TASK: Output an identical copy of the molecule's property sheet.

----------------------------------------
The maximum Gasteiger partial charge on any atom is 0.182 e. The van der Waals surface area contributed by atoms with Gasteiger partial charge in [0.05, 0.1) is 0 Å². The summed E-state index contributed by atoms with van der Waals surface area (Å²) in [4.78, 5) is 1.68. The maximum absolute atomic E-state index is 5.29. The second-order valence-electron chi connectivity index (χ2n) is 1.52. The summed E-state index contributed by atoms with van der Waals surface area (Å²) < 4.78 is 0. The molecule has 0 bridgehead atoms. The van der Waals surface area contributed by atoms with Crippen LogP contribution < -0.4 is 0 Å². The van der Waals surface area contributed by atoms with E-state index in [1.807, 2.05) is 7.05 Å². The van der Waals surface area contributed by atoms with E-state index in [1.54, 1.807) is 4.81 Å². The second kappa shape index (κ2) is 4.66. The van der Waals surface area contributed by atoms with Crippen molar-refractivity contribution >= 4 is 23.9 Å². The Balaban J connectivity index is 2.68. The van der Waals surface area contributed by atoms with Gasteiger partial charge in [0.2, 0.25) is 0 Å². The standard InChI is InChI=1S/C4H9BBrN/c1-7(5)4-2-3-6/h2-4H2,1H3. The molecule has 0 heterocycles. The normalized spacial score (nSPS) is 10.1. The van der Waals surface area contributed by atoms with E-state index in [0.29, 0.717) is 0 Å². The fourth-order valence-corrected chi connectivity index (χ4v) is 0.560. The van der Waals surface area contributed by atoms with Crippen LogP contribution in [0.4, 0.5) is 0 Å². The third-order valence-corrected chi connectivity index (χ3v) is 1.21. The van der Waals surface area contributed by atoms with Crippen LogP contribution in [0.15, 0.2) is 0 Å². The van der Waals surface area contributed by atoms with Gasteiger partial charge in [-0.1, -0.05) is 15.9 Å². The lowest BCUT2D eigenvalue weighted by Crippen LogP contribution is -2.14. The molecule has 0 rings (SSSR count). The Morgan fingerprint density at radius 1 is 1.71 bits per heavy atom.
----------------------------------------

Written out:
The maximum Gasteiger partial charge on any atom is 0.182 e. The van der Waals surface area contributed by atoms with Gasteiger partial charge in [0.05, 0.1) is 0 Å². The summed E-state index contributed by atoms with van der Waals surface area (Å²) in [4.78, 5) is 1.68. The maximum absolute atomic E-state index is 5.29. The second-order valence-electron chi connectivity index (χ2n) is 1.52. The summed E-state index contributed by atoms with van der Waals surface area (Å²) < 4.78 is 0. The molecule has 0 bridgehead atoms. The van der Waals surface area contributed by atoms with Crippen LogP contribution < -0.4 is 0 Å². The van der Waals surface area contributed by atoms with E-state index in [1.807, 2.05) is 7.05 Å². The van der Waals surface area contributed by atoms with E-state index in [1.54, 1.807) is 4.81 Å². The second kappa shape index (κ2) is 4.66. The van der Waals surface area contributed by atoms with Crippen molar-refractivity contribution >= 4 is 23.9 Å². The Balaban J connectivity index is 2.68. The van der Waals surface area contributed by atoms with Gasteiger partial charge in [0.2, 0.25) is 0 Å². The standard InChI is InChI=1S/C4H9BBrN/c1-7(5)4-2-3-6/h2-4H2,1H3. The molecule has 0 heterocycles. The normalized spacial score (nSPS) is 10.1. The van der Waals surface area contributed by atoms with E-state index in [0.29, 0.717) is 0 Å². The fourth-order valence-corrected chi connectivity index (χ4v) is 0.560. The van der Waals surface area contributed by atoms with Crippen LogP contribution in [0.4, 0.5) is 0 Å². The third-order valence-corrected chi connectivity index (χ3v) is 1.21. The van der Waals surface area contributed by atoms with Crippen LogP contribution in [0.15, 0.2) is 0 Å². The van der Waals surface area contributed by atoms with Gasteiger partial charge in [-0.1, -0.05) is 15.9 Å². The lowest BCUT2D eigenvalue weighted by Crippen LogP contribution is -2.14. The molecule has 0 rings (SSSR count). The Morgan fingerprint density at radius 1 is 1.71 bits per heavy atom.